Epistaxis Scoring System

Epistaxis Scoring System

Epistaxis Scoring System (ESS)


Katsanis E, Luke K-H, Hsu E, Li M, Lillicrap D

Scoring system

N.B.: These scores are posted with the permission of the developers.
  • Description
  • Utility
  • Administration
  • Psychometrics
  • References

The ESS assesses severity of epistaxis and can be used to identify patients who require a bleeding diasthesis workup. The target population is children with epistaxis.

Contact person:
E Katsanis: [email protected]

Date of this review: August 26, 2013
Updated: April, 2014

Overall utility:

Useful in the pediatric clinical setting of epistaxis only for assessing which children should have further investigations.


  • Expert administered
  • Although one study did show little validity in differentiating children with a coagulopathy vs. without, it is important to note that that study, unlike the initial study, was retrospective and no specific definition of recurrent epistaxis for patient inclusion was recorded.

1.  Time to complete: Not documented, but very few questions therefore likely short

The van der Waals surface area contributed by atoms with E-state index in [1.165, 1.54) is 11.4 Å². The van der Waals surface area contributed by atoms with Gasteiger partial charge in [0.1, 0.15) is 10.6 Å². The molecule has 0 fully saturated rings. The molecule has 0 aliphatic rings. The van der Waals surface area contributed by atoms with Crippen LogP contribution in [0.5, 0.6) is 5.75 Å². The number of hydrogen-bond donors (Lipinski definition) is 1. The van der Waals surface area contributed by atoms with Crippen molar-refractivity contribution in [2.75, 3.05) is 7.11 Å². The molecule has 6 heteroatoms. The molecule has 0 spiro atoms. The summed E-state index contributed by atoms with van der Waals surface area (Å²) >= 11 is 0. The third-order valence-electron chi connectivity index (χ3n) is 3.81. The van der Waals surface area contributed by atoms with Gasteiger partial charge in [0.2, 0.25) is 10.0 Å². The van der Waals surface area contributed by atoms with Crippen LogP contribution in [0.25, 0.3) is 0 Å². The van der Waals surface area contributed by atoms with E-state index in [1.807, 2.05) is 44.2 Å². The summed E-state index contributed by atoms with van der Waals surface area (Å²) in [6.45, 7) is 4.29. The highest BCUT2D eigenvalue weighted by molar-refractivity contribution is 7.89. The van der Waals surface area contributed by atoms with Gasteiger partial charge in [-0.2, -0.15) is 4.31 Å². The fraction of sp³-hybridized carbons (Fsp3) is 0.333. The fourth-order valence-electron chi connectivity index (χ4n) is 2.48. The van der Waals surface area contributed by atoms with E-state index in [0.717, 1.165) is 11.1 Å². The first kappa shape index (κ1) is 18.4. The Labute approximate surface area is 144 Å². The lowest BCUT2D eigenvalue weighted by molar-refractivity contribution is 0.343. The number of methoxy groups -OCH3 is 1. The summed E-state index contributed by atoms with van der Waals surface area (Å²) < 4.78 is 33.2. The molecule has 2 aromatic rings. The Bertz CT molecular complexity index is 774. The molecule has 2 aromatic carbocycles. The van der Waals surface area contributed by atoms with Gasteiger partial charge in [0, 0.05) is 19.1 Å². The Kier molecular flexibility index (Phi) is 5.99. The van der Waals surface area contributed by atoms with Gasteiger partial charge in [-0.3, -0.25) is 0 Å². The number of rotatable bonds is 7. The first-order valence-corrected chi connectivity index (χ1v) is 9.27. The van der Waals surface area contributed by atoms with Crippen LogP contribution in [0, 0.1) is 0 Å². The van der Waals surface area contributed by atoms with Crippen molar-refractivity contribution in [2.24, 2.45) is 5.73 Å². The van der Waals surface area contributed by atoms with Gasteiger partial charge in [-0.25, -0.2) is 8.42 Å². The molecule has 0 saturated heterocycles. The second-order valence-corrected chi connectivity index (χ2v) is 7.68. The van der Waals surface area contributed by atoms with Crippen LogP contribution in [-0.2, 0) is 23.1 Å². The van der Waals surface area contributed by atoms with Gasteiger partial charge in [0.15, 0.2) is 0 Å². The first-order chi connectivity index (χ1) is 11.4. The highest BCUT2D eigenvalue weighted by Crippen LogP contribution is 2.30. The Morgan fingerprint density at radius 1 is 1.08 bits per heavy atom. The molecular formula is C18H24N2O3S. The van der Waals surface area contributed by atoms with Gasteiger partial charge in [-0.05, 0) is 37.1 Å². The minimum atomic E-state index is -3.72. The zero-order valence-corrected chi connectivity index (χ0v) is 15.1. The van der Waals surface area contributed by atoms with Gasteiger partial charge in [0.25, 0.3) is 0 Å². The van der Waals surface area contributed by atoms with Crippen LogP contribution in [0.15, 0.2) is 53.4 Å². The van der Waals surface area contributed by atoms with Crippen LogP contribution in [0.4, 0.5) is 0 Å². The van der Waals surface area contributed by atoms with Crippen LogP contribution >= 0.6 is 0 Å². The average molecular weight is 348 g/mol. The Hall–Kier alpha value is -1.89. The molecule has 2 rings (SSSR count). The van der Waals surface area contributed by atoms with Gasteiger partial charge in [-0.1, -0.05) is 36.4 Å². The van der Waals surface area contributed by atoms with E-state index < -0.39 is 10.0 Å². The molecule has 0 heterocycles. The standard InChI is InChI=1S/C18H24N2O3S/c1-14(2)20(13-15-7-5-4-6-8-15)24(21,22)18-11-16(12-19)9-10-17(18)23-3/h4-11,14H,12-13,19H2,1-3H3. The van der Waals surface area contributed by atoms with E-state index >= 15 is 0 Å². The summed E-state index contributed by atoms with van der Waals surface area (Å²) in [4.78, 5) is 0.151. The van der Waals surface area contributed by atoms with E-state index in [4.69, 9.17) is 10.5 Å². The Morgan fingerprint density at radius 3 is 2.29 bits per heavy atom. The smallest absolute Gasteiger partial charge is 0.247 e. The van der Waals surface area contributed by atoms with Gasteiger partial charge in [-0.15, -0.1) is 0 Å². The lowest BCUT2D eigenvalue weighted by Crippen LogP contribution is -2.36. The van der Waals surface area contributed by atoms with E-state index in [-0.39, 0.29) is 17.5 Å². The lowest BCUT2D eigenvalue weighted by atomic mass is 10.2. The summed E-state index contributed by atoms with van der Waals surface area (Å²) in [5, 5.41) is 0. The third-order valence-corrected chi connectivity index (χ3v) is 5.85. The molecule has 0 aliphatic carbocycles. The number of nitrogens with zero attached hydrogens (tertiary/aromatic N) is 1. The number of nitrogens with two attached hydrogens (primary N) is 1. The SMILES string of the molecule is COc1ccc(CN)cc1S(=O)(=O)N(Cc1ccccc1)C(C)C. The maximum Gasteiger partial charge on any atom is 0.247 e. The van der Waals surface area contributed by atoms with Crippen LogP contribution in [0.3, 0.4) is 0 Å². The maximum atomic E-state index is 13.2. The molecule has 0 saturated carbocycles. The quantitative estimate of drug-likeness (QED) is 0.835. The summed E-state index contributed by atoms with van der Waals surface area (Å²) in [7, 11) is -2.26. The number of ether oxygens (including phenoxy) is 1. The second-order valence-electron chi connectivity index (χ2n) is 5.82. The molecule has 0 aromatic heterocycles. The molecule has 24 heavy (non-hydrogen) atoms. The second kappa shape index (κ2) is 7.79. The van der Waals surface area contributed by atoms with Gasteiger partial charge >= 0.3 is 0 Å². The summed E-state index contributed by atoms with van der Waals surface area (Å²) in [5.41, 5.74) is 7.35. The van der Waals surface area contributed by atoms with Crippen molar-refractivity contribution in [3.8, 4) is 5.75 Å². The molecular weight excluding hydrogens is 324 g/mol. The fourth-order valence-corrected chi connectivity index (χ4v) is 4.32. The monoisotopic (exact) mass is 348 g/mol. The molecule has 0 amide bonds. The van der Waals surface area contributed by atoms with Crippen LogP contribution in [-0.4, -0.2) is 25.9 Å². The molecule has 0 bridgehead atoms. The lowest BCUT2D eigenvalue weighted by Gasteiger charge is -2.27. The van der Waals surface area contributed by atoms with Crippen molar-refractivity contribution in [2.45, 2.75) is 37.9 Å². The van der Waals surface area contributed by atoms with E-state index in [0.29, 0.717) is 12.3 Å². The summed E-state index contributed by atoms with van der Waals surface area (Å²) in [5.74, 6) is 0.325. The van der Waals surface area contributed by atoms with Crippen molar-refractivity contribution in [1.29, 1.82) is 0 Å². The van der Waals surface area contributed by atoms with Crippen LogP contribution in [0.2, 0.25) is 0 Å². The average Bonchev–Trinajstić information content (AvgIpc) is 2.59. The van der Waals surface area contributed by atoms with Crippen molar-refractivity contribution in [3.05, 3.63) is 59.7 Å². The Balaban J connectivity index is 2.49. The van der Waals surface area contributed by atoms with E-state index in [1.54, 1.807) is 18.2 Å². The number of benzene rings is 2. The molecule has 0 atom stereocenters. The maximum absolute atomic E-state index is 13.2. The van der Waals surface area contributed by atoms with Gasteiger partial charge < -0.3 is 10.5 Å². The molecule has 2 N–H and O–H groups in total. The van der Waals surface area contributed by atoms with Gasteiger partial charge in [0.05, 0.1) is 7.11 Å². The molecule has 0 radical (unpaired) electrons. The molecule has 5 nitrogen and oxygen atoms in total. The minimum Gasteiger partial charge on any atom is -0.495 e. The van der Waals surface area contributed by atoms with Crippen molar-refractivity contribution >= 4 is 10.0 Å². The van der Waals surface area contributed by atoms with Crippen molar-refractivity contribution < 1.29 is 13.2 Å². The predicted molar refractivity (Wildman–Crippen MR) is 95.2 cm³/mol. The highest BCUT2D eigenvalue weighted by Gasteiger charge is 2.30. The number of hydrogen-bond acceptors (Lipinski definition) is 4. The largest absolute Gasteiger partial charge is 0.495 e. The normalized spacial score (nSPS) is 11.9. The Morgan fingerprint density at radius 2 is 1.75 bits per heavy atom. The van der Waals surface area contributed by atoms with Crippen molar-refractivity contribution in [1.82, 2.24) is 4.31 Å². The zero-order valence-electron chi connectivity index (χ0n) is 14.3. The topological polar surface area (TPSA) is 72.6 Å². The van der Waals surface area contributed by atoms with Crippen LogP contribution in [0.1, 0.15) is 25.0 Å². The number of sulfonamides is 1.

2.  Equipment/space required: None

3.  Training required: Expert-administered; no training specific to the administration of the scoring tool is required

4.  Cost: None

5.  Scoring/scaling/interpretation of results:

  • Scale 0–2 for each of 5 epistaxis bleeding symptoms
  • Possible range of total score 0–10
  • Abnormal bleeding score (BS) (or severe epistaxis) ≥7

Psychometric properties:

1.  Construct validity:

Convergent validity

  • Only children with an abnormal bleeding score (BS) had a history of needing cautery.1
  • Abnormal BS was associated with increased prevalence of anemia.1
  • Bleeding time was more likely to be prolonged in those with an abnormal BS.1

Group differences

  • Family history of a bleeding diathesis was more likely in those with severe epistaxis than mild.1
  • All children with a bleeding history (other than epistaxis) had an abnormal BS, whereas no child with mild epistaxis (normal BS) had other bleeding1
  • A second study showed no difference in BS in children with recurrent epistaxis and coagulopathy vs. no coagulopathy.2

2.  Criterion validity: The two patients with VWD in the initial study were identified as having an abnormal BS.1

3.  Reliability: No studies identified

4.  Responsiveness/sensitivity: No studies identified

Languages studied: English

Groups tested with this measure: Children with epistaxis1,2

Age: Children only

  1. Katsanis E et al. Prevalence and significance of mild bleeding disorders in children with recurrent epistaxis. J Pediatr 1988; 113: 73-76.
  2. Sandoval C et al. Clinical and laboratory features of 178 children with recurrent epistaxis. J Pediatr Hematol Oncol 2002; 24: 47-49.